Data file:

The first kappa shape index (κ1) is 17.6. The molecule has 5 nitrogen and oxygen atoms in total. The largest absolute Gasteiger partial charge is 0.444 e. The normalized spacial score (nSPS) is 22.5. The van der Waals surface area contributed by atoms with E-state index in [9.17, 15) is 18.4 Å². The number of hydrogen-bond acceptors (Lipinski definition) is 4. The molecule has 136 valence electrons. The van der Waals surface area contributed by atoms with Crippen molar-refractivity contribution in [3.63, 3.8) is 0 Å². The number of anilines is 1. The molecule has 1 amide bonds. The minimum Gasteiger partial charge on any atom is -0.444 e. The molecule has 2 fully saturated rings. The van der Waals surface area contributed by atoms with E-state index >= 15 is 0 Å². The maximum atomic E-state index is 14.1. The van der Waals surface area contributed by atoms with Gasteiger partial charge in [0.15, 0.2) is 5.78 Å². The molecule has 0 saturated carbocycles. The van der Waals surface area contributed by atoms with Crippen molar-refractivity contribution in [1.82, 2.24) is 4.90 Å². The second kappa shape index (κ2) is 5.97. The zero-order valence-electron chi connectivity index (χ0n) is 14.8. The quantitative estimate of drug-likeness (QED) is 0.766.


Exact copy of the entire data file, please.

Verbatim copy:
The first kappa shape index (κ1) is 17.6. The molecule has 5 nitrogen and oxygen atoms in total. The largest absolute Gasteiger partial charge is 0.444 e. The normalized spacial score (nSPS) is 22.5. The van der Waals surface area contributed by atoms with E-state index in [9.17, 15) is 18.4 Å². The number of hydrogen-bond acceptors (Lipinski definition) is 4. The molecule has 136 valence electrons. The van der Waals surface area contributed by atoms with Crippen molar-refractivity contribution in [3.63, 3.8) is 0 Å². The number of anilines is 1. The molecule has 1 amide bonds. The minimum Gasteiger partial charge on any atom is -0.444 e. The molecule has 2 fully saturated rings. The van der Waals surface area contributed by atoms with E-state index >= 15 is 0 Å². The maximum atomic E-state index is 14.1. The van der Waals surface area contributed by atoms with Gasteiger partial charge in [0.15, 0.2) is 5.78 Å². The molecule has 0 saturated carbocycles. The van der Waals surface area contributed by atoms with Crippen molar-refractivity contribution in [1.82, 2.24) is 4.90 Å². The second kappa shape index (κ2) is 5.97. The zero-order valence-electron chi connectivity index (χ0n) is 14.8. The quantitative estimate of drug-likeness (QED) is 0.766.